Eighty plots were sampled that were homogeneous in both pre-fire vegetation type and burn severity. In most burn severity studies, only homogeneous field plots are used [22,25,60]. As a consequence, obtained correlations are actually only truly valid for areas with relatively homogeneous burn severity, and say little about heterogeneous parts, e.g., transition areas. By including a number of plots in random locations, chances of including heterogeneous plots increase, and as such the obtained correlations should be less biased towards homogeneous areas only. For this reason, we sampled 29 additional plots, based on randomly generated coordinates. As was to be expected, these random plots were found to be more heterogeneous in terms of both burn severity and vegetation types.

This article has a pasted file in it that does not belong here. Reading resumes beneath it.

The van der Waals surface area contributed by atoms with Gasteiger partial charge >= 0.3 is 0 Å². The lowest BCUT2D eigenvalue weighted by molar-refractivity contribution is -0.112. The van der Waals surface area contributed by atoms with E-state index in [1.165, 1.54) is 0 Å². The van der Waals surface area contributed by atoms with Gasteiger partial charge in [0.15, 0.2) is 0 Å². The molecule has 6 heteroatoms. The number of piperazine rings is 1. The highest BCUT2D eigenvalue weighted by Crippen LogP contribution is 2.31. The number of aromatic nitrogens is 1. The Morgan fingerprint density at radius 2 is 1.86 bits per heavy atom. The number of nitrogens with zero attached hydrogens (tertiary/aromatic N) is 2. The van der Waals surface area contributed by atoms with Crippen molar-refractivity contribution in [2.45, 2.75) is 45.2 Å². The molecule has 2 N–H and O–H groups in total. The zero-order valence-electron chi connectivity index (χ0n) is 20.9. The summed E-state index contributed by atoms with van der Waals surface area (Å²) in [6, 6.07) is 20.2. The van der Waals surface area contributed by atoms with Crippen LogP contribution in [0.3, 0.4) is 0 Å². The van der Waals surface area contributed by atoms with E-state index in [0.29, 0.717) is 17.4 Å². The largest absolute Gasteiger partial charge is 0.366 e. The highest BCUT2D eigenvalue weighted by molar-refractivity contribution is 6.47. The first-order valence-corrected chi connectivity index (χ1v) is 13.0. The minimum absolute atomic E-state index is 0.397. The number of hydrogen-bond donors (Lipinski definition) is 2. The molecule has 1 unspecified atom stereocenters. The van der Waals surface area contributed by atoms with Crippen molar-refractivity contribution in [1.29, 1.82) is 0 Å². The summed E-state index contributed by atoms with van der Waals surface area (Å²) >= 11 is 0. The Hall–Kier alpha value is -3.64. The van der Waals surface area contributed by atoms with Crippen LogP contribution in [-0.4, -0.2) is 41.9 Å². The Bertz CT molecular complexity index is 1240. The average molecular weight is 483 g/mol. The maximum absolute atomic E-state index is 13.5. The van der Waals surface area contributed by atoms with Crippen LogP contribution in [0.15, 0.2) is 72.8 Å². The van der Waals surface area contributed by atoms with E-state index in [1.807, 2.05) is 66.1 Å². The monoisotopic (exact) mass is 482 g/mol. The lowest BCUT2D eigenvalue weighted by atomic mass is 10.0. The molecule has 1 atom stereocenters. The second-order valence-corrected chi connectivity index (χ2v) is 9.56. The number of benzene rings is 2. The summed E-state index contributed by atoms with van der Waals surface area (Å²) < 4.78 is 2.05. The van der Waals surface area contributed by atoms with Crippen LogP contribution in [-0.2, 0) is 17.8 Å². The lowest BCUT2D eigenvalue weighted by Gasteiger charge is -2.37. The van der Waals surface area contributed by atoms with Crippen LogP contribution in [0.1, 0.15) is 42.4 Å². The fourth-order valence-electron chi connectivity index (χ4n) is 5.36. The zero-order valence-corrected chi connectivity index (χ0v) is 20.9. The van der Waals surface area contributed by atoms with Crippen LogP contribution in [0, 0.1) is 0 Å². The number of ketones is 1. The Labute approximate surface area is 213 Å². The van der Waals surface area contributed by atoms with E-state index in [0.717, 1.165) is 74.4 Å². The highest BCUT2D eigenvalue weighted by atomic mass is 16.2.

Plots were located and recorded using a Real Time Kinematic Global Positioning System (RTK-GPS, Trimble GPS R6+, Trimble Navigation Limited, CA, USA) with a horizontal accuracy below 1.5 cm. Under tree canopies, where RTK-GPS signals are less strong, the accuracy remained under 0.5 m after post-processing. In each plot, the modified GeoCBI was recorded in circular plots of 4 m diameter, which is close to the 2.4 m pixel resolution of the imagery (see next paragraph). Figure 3 shows field plot examples with different burn severities in both dry heath and wet heath vegetation.
2.3. Airborne Data and Preprocessing